By member Walter Legett, Bayou chapter

I looked at the boat on the internet for about three years and read Danenberg’s book on restoration of wooden runabouts. After the third time reading the book, I decided to purchase a wood boat. When I was growing up in Gulfport, Mississippi, the rich folks had these boats running up and down the bayou. I loved them but for a poor lad, 15 years old in 1955, I thought that I would never own one.

I have been around wooden boats my entire life, mostly larger ones because my wife’s grandfather built a 38-foot wood boat in their backyard and her dad chartered it for 40 years. I got real good at painting and caulking because he pulled it up twice a year and we went to work. Looked like a million dollars after two days on the yard. Her grandfather was a boat builder with roots in Croatia.

On April 17, 2004, my brother-in-law and I left for Buffalo, NY. Sunny in the south and in Buffalo, dark, cold, and icebergs floating down the Niagara River. When we got the boat it was sleeting and we left the next day for the sunny state of Louisiana. When we got back home I think that I finally realized what I had done and everyone just looked at me like I was crazy.

I spent four years restoring the boat. Pulled engine, turned it over, and started on the bottom. I put a 5,200 bottom on, then went to work on sides. All of the screws in the main frames were sheered off and had to be dug out and replaced. Everywhere I took a screw out I drilled and installed a hardwood dowel for the new silicone-bronze screws. I worked when I felt like it and everyone left me alone. No one touched the boat but me.

It is hard to varnish in an open carport. Either too hot, cold, or the bugs are bad. Amazing how many mosquito legs are in the varnish. Once you have 8 to 10 coats on and wet sand and buff it out you cannot see the legs.

I finally showed my boat in 2009 and did not get any prizes but was not quiet through with the restoration. In 2010 the Moo Too (named after my wife who’s nickname is Moo) was the winner of the 1st Place Runabout as well as the Best-In-Show. I was very surprised and finally after all of the hard work I was rewarded for my effort. There were 80 boats in the 2010 show to be judged. We have 5 classes that we judge. My wife just likes to tell everyone how much she didn’t help but during the restoration we had no Psychiatric visits. Just kidding, my wife has always left me alone to my vices which was the wood boat. After 54 years, I guess I will keep her along with her namesake.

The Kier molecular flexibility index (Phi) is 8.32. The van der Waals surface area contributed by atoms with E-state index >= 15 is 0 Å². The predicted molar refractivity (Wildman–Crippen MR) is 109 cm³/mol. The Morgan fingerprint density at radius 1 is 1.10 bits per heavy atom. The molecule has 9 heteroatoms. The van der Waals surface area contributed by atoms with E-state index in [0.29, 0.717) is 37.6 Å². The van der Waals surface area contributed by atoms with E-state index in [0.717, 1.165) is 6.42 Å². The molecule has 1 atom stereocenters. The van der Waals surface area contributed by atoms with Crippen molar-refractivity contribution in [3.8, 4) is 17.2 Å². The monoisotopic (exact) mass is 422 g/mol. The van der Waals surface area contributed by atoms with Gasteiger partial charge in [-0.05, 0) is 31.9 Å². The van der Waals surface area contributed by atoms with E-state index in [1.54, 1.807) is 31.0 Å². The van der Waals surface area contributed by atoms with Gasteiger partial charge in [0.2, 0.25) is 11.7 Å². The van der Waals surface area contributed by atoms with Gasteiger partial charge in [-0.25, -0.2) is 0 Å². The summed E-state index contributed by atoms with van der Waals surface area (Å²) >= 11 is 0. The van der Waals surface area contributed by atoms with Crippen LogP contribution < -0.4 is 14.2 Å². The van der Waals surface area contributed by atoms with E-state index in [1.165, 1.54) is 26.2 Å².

1. Great story! Thanks for sharing. Nice to get a trophy, but the best reward was your own personal satisfaction of a project completed! Working on wood boats is truly good mental & physical therapy!

  2. Thank you for sharing your experience. You are certainly a very special kind of a woody boater. ACBS should have separate catagories for those owners that do the work on their boat and not just reach for the checkbook. I celebrate your accomplishment.

  3. I’m sitting about 20 min from that cold Niagara River and 10 min from equally cold Erie Canal as I read your story. Beautiful boat. More than worth the trip. You have the better weather, we have the better football team.

  4. I am answering some of the questions ask, the boat is a 1955 18’ Chris Craft. Continental with a KBL131. I purchased it from Thomas Frauenheim, said that his dad was the First Chris Craft dealer in Buffalo. Boat was sold in Maryland, don’t know how it got to Buffalo. With COVID, we missed our wooden boat show in Louisiana in 2020 and 2021. Thanks everyone for the great comments.

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